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Wildlife Rehabilitation
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Wildlife Rehabilitation
On WILD TV, we get a glimpse of Judith Kirsch and her daughter Maya Klauber's unique relationship with wildlife. A state-licensed wildlife rehabilitator, Kirsch has had an interest in animals her entire life, but growing up in a city garden apartment didn't provide much room for pets. "I was very frustrated because I could only have a parakeet and a mouse," Kirsch says. Today, she lives with her husband and Maya on two acres of land on Long Island and nurses orphaned and injured rabbits and squirrels until they're ready to be reintroduced into the wild. Kirsch and Maya's story is just one example of how enthusiastic people can become involved in rehabilitation and make a positive difference.

Being a wildlife rehabber can be as demanding as it is rewarding. As Kirsch says, "It can be a full-time commitment. I'm lucky enough to have a daughter and a husband who are very supportive." Rehabbing animals can involve a multitude of activities, such as bringing a sick or injured animal to a veterinarian for a consult, taking calls from civilians at all hours of the day, and of course hosting and caring for dozens of animals.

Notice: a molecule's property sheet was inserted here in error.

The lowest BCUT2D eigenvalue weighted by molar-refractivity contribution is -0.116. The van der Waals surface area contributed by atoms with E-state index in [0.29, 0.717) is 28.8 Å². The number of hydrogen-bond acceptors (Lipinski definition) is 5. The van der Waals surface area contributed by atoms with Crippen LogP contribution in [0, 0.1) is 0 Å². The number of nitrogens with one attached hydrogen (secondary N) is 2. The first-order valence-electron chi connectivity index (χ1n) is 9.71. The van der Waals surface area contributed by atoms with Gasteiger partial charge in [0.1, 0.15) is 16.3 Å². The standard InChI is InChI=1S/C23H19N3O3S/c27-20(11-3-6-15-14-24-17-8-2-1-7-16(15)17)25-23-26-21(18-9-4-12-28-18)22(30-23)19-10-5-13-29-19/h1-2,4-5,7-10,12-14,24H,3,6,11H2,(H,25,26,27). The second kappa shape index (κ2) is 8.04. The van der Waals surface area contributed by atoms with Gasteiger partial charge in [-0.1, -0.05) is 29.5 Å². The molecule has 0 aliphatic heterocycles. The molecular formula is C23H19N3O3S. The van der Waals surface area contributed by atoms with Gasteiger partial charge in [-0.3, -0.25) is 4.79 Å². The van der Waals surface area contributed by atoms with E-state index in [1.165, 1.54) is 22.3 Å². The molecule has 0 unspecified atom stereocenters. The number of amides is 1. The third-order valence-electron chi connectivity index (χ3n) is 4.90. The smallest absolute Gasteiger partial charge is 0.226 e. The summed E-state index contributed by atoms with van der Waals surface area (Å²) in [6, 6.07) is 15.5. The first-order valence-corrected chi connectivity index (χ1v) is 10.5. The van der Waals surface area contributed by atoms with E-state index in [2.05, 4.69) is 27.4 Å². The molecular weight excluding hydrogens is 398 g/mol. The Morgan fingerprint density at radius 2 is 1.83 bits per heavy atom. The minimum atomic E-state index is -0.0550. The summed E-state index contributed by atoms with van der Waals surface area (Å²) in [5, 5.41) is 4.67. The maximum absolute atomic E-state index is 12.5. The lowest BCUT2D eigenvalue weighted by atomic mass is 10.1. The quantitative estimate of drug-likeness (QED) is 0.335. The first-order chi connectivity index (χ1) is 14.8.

One simple rehabbing scenario Judith and Maya might face involves taking in an orphaned newborn squirrel -- called a pinky because it's deaf, blind, and furless. At this point, it's a very vulnerable creature: unable to regulate its own body temperature, it's kept in an incubator or on a heating pad until it grows fur. Feedings come early and often -- a newborn squirrel has to be fed eight to ten times a day with commercial formula and special syringes and nipples ordered from England.

As the squirrel grows, it needs less food. When its eyes open at approximately five weeks of age, it still is nursed but also begins to eat solid food. After this, there's approximately ten more weeks of what could include physical therapy, exercise, and pre-release conditioning before the squirrel is ready to hop off into the woods. All in all, it's no small task, especially when one considers that a rehabilitator like Kirsch takes care of 20 rabbits and between 20 and 40 squirrels at any one time!

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Related Links:

Locating a Wildlife Rehabilitator
Find links to listings of wildlife rehabilitators and centers by state and country.

Application for New York State license
An application enables an individual to "temporarily possess distressed wildlife for the purpose of providing care to sick, injured or orphaned wildlife for return to the wild."

National Wildlife Rehabilitators Association
Information about careers in wildlife rehabilitation.

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